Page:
Grand Parade Investments has sold the Burger King franchise in SA to Africa-focused Emerging Capital Partners. Picture: 123RF/FRANCIS DEAN
Grand Parade Investments has sold the Burger King franchise in SA to Africa-focused Emerging Capital Partners. Picture: 123RF/FRANCIS DEAN

Burger King’s new owners, Emerging Capital Partners (ECP), plan to more than double the number of stores in SA in the next five years, says MD Paul Maasdorp.

Leisure and gaming company Grand Parade Investments (GPI) on Wednesday said it would sell the Burger King franchise in SA to ECP, which has concluded other food-related transactions in Kenya recently.

GPI, which has market capitalisation of R1.69bn, said it would also sell wholly owned Grand Foods Meat Plant, which supplies burger patties to Burger King, to the Africa-focused ECP.

The announcement saw GPI’s shares gain 9.09% to R3.60, the biggest one-day gain since April 10 2019.

The sale of the two assets for R697m is part of GPI’s strategy to reduce a discount to its net asset value (NAV) per share. The discount indicates that GPI’s shares trade at a price lower than the value of its underlying assets.

Speaking from Kenya, Maasdorp said ECP intends to increase Burger King’s footprint as it had done with previous food investments.

In 2012, the company bought Kenya’s Java House Group, which had 12 restaurants at the time. By the time ECP sold the casual dining and coffee chain in 2017, Java House had more than 50 restaurants.

In December 2018, ECP bought a majority stake in Kenyan restaurant chain Artcaffe Group. “In about 14 months, we have increased the number of restaurants from 26 to 39,” Maasdorp said. “In the next five years we intend to more than double the number of Burger King restaurants,” he said.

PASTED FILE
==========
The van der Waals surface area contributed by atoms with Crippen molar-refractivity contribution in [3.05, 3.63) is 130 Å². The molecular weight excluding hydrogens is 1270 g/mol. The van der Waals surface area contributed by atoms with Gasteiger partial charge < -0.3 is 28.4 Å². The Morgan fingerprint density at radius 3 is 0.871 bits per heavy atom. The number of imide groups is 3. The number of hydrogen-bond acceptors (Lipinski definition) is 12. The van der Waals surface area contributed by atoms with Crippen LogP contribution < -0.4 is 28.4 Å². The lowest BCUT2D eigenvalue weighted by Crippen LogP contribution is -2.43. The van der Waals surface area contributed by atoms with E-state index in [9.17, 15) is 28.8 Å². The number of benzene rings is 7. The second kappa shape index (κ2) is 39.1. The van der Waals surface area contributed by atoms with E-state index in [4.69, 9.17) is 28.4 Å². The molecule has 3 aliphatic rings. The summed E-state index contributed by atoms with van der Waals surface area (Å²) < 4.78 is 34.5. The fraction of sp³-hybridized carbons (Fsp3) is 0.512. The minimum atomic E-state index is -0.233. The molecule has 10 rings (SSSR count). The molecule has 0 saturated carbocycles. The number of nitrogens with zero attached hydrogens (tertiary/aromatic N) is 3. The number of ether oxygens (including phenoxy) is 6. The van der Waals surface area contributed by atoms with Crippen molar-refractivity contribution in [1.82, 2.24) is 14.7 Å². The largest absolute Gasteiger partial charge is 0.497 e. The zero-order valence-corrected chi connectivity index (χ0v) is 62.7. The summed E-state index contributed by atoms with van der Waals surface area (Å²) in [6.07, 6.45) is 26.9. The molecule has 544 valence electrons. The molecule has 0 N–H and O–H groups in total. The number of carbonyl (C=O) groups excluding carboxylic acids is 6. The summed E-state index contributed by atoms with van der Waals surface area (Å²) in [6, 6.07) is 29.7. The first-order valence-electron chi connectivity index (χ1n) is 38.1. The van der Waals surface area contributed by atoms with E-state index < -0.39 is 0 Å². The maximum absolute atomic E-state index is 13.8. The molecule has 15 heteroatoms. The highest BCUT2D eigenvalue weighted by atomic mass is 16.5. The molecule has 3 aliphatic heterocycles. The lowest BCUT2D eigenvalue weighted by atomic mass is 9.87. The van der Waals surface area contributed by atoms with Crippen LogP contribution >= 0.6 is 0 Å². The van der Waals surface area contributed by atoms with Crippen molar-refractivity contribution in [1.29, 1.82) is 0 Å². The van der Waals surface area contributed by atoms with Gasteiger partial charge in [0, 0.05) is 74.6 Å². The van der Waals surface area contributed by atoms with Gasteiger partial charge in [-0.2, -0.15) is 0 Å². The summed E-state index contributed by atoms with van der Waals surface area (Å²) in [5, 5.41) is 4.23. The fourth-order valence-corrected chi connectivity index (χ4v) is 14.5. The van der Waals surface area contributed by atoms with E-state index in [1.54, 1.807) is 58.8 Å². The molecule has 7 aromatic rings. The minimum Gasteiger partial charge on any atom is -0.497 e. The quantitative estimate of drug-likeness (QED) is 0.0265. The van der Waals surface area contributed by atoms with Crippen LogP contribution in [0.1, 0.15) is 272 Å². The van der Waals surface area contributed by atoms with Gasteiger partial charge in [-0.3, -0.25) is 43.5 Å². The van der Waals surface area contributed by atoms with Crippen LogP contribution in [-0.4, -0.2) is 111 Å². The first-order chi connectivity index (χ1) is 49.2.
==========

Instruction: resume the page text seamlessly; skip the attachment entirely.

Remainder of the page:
Burger King has 92 outlets across SA.

Maasdorp said the growth would be concentrated in the country’s major urban centres. “Certainly Johannesburg and Pretoria are underpenetrated,” Maasdorp said.

He was optimistic about Burger King’s growth prospects despite the pressure on SA consumers.

GPI CEO Mohsin Tajbhai said the transaction was part of the company’s “controlled” sale of assets. Other assets the firm could sell include its 9.28% stake in steakhouse franchise restaurant Spur Corporation, Tajbhai said.

GPI’s investment in the food industry has in the past come under criticism, especially after the firm closed loss-making Dunkin’ Donuts and Baskin-Robbins chains early in 2019.

But Tajbhai stood by GPI’s investment in Burger King. “The decision to move away from gaming into food is something that the market questioned. But from where we picked up (Burger King) and where we finished, it has been phenomenal. It has been extremely valuable for GPI,” he said.

“The strategy at the moment is to achieve value unlock through the  controlled sale of assets. We are trading at a discount. We are looking at disposing of our assets to unlock that value. Historically, the market never really valued our food business.”

Compared with other quick-service restaurants, Burger King had performed well, said Tajbhai. He cited Burger King’s same-store sales growth of about 8%. Same-store sales refers to the difference in revenue generated by a retail chain’s existing outlets over a certain period.

“Burger King has been a very good investment. The business had its challenges initially, which we have overcome in the past few years. We have seen phenomenal growth in the past two years. Under our guidance, the significant improvement in performance of the business over the past two years, as evidenced by a quadrupling in ebida (earnings before interest, depreciation and amortisation) and positive net profit after tax for the last financial year, has instilled some confidence in the market.”

njobenis@businesslive.co.za